Football stars face tougher drug testing

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The Independent Football

England football players and other Premier League stars face a raft of extra drug tests under a new crackdown being planned by the game's authorities, it was reported today.

According to The Sun, 30 of the top-flight league's players will be checked five times a year in addition to existing post-match tests.

The players will also be forced to provide details of their whereabouts for one hour every day, including end-of-season holidays.

The moves are part of efforts by sporting chiefs to bring football's anti-drugs controls and procedures more in line with other sports like athletics and cycling.

UK Sport and Football Association (FA) officials will meet in the next couple of months to draw up the players' register, according to the report.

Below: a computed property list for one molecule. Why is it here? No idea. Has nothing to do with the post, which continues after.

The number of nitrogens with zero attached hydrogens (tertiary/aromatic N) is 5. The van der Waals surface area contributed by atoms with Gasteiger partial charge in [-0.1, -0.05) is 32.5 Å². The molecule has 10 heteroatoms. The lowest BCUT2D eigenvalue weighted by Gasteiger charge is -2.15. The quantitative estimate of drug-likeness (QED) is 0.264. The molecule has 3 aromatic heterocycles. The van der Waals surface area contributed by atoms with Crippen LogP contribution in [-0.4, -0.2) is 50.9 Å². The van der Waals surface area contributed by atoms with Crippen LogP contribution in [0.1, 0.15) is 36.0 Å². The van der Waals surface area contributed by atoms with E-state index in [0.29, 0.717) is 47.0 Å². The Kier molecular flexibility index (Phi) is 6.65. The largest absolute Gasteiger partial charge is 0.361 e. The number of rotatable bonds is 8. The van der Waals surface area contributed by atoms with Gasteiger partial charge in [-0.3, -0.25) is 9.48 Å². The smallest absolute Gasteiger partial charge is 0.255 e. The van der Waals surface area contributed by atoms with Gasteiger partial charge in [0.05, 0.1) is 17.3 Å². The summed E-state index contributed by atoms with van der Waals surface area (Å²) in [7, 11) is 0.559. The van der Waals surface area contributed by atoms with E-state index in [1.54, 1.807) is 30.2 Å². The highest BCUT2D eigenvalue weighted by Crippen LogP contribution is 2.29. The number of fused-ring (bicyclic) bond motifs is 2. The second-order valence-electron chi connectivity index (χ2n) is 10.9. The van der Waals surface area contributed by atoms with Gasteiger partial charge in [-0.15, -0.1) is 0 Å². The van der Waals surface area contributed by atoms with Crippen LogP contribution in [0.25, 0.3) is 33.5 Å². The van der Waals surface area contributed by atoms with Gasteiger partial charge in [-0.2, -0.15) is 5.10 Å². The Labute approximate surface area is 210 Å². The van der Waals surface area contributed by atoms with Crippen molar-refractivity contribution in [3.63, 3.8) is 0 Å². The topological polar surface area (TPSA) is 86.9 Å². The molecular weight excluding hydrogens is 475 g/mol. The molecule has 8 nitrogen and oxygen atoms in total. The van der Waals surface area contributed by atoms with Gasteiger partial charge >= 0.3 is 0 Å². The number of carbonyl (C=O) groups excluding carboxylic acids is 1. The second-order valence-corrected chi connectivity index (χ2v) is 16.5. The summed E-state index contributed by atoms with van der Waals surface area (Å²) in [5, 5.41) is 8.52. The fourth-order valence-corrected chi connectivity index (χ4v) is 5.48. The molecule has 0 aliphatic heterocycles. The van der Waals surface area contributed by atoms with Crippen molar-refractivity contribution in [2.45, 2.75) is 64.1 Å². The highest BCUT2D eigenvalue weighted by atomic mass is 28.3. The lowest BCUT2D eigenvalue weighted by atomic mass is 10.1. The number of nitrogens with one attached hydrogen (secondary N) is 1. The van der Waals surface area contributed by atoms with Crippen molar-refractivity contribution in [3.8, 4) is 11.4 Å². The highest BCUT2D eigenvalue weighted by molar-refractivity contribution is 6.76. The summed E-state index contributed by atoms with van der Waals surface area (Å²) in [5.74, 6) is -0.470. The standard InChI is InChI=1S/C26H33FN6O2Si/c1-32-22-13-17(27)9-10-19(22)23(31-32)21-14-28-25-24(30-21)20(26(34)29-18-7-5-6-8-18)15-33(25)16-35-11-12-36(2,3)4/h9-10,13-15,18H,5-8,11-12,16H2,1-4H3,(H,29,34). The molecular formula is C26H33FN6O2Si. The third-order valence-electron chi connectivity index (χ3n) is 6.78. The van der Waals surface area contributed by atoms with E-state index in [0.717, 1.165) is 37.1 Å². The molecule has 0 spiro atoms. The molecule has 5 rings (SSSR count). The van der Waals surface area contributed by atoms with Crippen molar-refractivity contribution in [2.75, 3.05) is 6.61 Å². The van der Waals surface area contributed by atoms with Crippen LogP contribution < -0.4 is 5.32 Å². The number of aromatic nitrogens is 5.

Andy Parkinson, who is UK Sport's head of operations for a drug-free sport, said he was not setting out to make life difficult for footballers, but was trying to "protect their sport".

He told the paper: "Athletics and cycling have been tainted in a big way by anti-doping. The last thing we want is for football to be in that position where it doesn't focus enough - doesn't put controls in place - and suddenly finds itself a sport with a fantastic profile in a crisis."

Mr Parkinson added: "The identity of the players on the list will be decided by UK Sport and the FA.

"We'll take into account behaviour of athletes in the past, long-term injuries where maybe they disappeared to Eastern Europe for six months to get an injury sorted - or if they have had a doping violation."

Anti-drug testers currently pick two players at random for a urine sample after every match.

Among those punished for drug offences in the past are former Chelsea goalkeeper Mark Bosnich, who was sacked by the club and awarded a nine-month ban in 2003 after testing positive for cocaine.

Another Chelsea player, Adrian Mutu was also suspended by the FA for seven months in 2004 after failing a drugs test.